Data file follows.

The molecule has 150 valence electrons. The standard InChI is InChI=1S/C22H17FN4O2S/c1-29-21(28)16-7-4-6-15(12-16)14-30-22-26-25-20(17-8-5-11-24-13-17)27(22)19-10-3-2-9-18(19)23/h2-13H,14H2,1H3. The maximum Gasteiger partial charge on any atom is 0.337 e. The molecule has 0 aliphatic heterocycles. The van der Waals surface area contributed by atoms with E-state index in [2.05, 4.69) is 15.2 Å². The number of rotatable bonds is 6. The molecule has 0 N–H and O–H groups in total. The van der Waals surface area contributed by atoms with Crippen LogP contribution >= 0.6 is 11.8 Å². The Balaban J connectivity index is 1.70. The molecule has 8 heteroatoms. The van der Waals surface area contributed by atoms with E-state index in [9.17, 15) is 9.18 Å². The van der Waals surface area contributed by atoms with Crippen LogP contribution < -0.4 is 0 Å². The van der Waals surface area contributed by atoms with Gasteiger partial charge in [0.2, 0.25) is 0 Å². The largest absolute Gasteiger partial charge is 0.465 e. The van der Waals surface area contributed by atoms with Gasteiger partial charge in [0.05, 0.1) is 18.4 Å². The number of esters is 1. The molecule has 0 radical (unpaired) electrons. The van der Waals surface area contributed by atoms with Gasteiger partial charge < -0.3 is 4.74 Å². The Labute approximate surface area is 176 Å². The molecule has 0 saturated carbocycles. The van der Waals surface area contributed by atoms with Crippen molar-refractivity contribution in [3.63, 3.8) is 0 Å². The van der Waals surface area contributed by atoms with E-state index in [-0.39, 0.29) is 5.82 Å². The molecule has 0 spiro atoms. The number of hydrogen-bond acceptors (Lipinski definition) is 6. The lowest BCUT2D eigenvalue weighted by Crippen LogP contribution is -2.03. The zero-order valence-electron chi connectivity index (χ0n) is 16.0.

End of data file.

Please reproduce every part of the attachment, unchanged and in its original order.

The molecule has 150 valence electrons. The standard InChI is InChI=1S/C22H17FN4O2S/c1-29-21(28)16-7-4-6-15(12-16)14-30-22-26-25-20(17-8-5-11-24-13-17)27(22)19-10-3-2-9-18(19)23/h2-13H,14H2,1H3. The maximum Gasteiger partial charge on any atom is 0.337 e. The molecule has 0 aliphatic heterocycles. The van der Waals surface area contributed by atoms with E-state index in [2.05, 4.69) is 15.2 Å². The number of rotatable bonds is 6. The molecule has 0 N–H and O–H groups in total. The van der Waals surface area contributed by atoms with Crippen LogP contribution >= 0.6 is 11.8 Å². The Balaban J connectivity index is 1.70. The molecule has 8 heteroatoms. The van der Waals surface area contributed by atoms with E-state index in [9.17, 15) is 9.18 Å². The van der Waals surface area contributed by atoms with Crippen LogP contribution < -0.4 is 0 Å². The van der Waals surface area contributed by atoms with Gasteiger partial charge in [0.2, 0.25) is 0 Å². The largest absolute Gasteiger partial charge is 0.465 e. The van der Waals surface area contributed by atoms with Gasteiger partial charge in [0.05, 0.1) is 18.4 Å². The number of esters is 1. The molecule has 0 radical (unpaired) electrons. The van der Waals surface area contributed by atoms with Gasteiger partial charge < -0.3 is 4.74 Å². The Labute approximate surface area is 176 Å². The molecule has 0 saturated carbocycles. The van der Waals surface area contributed by atoms with Crippen molar-refractivity contribution in [3.63, 3.8) is 0 Å². The van der Waals surface area contributed by atoms with E-state index in [-0.39, 0.29) is 5.82 Å². The molecule has 0 spiro atoms. The number of hydrogen-bond acceptors (Lipinski definition) is 6. The lowest BCUT2D eigenvalue weighted by Crippen LogP contribution is -2.03. The zero-order valence-electron chi connectivity index (χ0n) is 16.0.